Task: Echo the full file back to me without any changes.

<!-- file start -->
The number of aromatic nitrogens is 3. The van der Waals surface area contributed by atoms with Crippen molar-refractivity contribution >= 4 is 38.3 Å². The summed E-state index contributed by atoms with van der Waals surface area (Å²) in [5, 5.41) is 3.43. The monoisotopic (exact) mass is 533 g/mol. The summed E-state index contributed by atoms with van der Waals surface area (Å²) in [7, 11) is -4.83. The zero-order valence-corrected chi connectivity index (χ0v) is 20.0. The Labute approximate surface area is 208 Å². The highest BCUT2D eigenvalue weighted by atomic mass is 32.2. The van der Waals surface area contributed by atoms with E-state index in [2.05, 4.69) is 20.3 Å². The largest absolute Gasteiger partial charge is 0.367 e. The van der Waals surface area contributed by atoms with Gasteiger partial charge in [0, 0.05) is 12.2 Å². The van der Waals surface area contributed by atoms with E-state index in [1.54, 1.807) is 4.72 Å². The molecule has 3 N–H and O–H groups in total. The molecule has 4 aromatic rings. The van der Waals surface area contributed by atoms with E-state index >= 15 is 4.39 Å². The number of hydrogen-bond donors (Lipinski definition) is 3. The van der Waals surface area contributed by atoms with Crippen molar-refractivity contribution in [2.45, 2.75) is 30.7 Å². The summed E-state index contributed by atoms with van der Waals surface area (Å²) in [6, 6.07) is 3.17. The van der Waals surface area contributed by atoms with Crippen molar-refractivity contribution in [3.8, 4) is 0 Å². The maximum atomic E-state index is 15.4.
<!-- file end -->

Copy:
The number of aromatic nitrogens is 3. The van der Waals surface area contributed by atoms with Crippen molar-refractivity contribution >= 4 is 38.3 Å². The summed E-state index contributed by atoms with van der Waals surface area (Å²) in [5, 5.41) is 3.43. The monoisotopic (exact) mass is 533 g/mol. The summed E-state index contributed by atoms with van der Waals surface area (Å²) in [7, 11) is -4.83. The zero-order valence-corrected chi connectivity index (χ0v) is 20.0. The Labute approximate surface area is 208 Å². The highest BCUT2D eigenvalue weighted by atomic mass is 32.2. The van der Waals surface area contributed by atoms with E-state index in [2.05, 4.69) is 20.3 Å². The largest absolute Gasteiger partial charge is 0.367 e. The van der Waals surface area contributed by atoms with Gasteiger partial charge in [0, 0.05) is 12.2 Å². The van der Waals surface area contributed by atoms with E-state index in [1.54, 1.807) is 4.72 Å². The molecule has 3 N–H and O–H groups in total. The molecule has 4 aromatic rings. The van der Waals surface area contributed by atoms with E-state index >= 15 is 4.39 Å². The number of hydrogen-bond donors (Lipinski definition) is 3. The van der Waals surface area contributed by atoms with Crippen molar-refractivity contribution in [2.45, 2.75) is 30.7 Å². The summed E-state index contributed by atoms with van der Waals surface area (Å²) in [6, 6.07) is 3.17. The van der Waals surface area contributed by atoms with Crippen molar-refractivity contribution in [3.8, 4) is 0 Å². The maximum atomic E-state index is 15.4.